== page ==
for speeding. After performing the necessary administrative tasks
and returning the motorist's license, the deputy asked the
motorist if he had any drugs or contraband in the car. That
question prolonged the custody. The motorist said no, after which
the deputy asked if he could search the car. The motorist
consented, marijuana was discovered, and the motorist
unsuccessfully tried to suppress.
The Ohio Supreme Court held that the questioning was
unconstitutional, and the officer could not raise matters
unrelated to the original purpose of the traffic stop until he
told the driver he was free to go. The United States Supreme
Court reversed, finding the detention lawful and reasonable. The
high Court also upheld the deputy's directive for the motorist to
exit his car:
there is no question that, in light of the admitted
probable cause to stop Robinette for speeding, Deputy
Newsome was objectively justified in asking Robinette to get out of the car,
subjective thoughts notwithstanding. See
Pennsylvania v. Mimms, 434 U.S. 106, 111 . . .
(1977) ("once a motor vehicle has been lawfully
detained for a traffic violation, the police officers
may order the driver to get out of the vehicle
without violating the Fourth Amendment's proscription
of unreasonable searches and seizures").
Similarly, by asking a motorist about drugs, the officer in
Childs did not transform the motorist's custody into an
What happened here must occur thousands of times
daily across the nation. Officers ask persons stopped
for traffic offenses whether they are committing any
other crimes. That is not an unreasonable
law-enforcement strategy, either in a given case or
in gross; persons who do not like the question can
decline to answer. Unlike many other methods of
enforcing the criminal law, this respects everyone's
Childs, 277 F.3d at 954.
In the instant case, because there existed a proper traffic
stop, Wendt could be questioned by Agent Boerm without the
questions constituting a "seizure" under the Fourth Amendment.
Moreover, assuming arguendo that Boerm's questions constituted
a seizure, reasonable suspicion of criminal activity justified
the questions. See United States v. Moore, 375 F.3d 580,
583-84 (7thp> Cir. 2004).
Agent Boerm plainly observed nervous behavior by Wendt (i.e.
Wendt's shaking hands when furnishing the driver's license, Wendt
avoiding eye contact when answering questions).*fn5 Wendt
also gave inconsistent answers to a simple straightforward
question about where he lived and claimed he needed gas (which he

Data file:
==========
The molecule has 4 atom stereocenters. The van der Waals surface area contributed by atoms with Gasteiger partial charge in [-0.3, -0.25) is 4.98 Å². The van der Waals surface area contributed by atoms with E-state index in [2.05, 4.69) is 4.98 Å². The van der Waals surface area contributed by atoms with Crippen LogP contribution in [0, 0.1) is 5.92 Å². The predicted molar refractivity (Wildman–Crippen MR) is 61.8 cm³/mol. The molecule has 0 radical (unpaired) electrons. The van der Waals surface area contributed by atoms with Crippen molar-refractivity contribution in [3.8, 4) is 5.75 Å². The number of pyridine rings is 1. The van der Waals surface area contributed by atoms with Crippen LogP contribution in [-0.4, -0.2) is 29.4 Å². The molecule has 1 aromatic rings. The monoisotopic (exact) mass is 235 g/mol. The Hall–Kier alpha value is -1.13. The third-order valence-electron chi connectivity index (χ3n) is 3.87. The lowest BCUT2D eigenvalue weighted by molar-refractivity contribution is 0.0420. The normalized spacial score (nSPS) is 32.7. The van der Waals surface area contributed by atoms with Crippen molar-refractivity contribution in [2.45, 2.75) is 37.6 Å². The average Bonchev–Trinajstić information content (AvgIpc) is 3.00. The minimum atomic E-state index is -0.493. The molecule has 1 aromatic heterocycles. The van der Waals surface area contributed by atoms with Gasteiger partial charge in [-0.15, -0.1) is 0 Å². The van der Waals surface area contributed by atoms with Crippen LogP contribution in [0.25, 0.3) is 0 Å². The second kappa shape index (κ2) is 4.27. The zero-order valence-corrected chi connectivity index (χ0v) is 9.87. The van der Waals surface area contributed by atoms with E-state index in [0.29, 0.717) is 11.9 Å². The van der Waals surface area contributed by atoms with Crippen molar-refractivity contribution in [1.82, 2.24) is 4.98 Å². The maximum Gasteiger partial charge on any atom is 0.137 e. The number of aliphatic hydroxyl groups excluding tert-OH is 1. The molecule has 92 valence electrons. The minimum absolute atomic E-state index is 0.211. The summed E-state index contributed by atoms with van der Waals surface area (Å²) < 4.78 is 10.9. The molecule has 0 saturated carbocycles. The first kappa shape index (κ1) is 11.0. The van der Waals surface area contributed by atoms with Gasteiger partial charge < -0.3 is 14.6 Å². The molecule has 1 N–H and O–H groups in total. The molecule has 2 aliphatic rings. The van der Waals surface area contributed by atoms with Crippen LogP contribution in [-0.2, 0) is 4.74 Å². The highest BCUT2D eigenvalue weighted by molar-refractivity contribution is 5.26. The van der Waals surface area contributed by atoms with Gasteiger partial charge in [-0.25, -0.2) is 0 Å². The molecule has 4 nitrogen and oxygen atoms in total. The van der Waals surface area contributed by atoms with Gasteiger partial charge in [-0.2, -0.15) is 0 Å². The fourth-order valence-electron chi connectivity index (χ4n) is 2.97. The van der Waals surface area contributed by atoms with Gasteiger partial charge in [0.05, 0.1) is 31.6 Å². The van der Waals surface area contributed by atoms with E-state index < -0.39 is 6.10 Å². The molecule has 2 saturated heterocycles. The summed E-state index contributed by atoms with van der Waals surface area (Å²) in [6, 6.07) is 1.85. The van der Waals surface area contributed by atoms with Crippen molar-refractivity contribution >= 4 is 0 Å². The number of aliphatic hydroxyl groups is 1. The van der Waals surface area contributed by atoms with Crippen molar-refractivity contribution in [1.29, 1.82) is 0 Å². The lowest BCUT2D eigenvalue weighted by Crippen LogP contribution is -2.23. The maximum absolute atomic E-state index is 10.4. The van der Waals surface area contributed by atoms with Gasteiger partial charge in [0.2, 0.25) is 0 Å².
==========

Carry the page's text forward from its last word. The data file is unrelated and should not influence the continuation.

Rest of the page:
admitted in court was untrue) while the officer could see his
fuel gauge was between a fourth to a half full. Nervous or evasive
behavior is a "pertinent factor" in determining whether
reasonable suspicion existed. See Illinois v. Wardlow,
528 U.S. 119, 124 (2000). And inconsistent statements can give rise
to a reasonable suspicion that a suspect was involved in criminal
activity. See United States v. Sholola, 124 F.3d 803, 808
(7thp> Cir. 1997).
The traffic stop, the request for the driver's license, the
initial questions, and the additional questions do not offend the
Fourth Amendment. Neither does the consensual search of Wendt's
Expedition or his subsequent arrest.
Wendt orally consented at the site of the traffic stop and
executed a written consent at the BP/Amoco station. The evidence
in the record indicates that both these consents were wholly
voluntary and were not the product of any coercion, duress, or
overreaching. See United States v. Celitti, 387 F.3d 618, 622
(7thp> Cir. 2004) (listing factors to be considered in
determining voluntariness of consent to search); Schneckloth v.
Bustamonte, 412 U.S. 218, 222 (1973); United States v.
Raibley, 243 F.3d 1069, 1075-76 (7thp> Cir.), cert.
denied, 534 U.S. 876 (2001).*fn6
For all these reasons, the Court DENIES Defendant Wendt's
motion to quash arrest and suppress evidence (Doc. 25).
If Defendant Wendt elects to go to trial, a final pretrial
conference will be held 1:00 p.m. on June 17, 2005. Trial will
proceed at 9:00 a.m. on June 27, 2005. If Defendant elects to
pursue a conditional plea, that plea will be taken at 1:00 p.m.
on June 17, 2005 in lieu of the final pretrial conference.
IT IS SO ORDERED.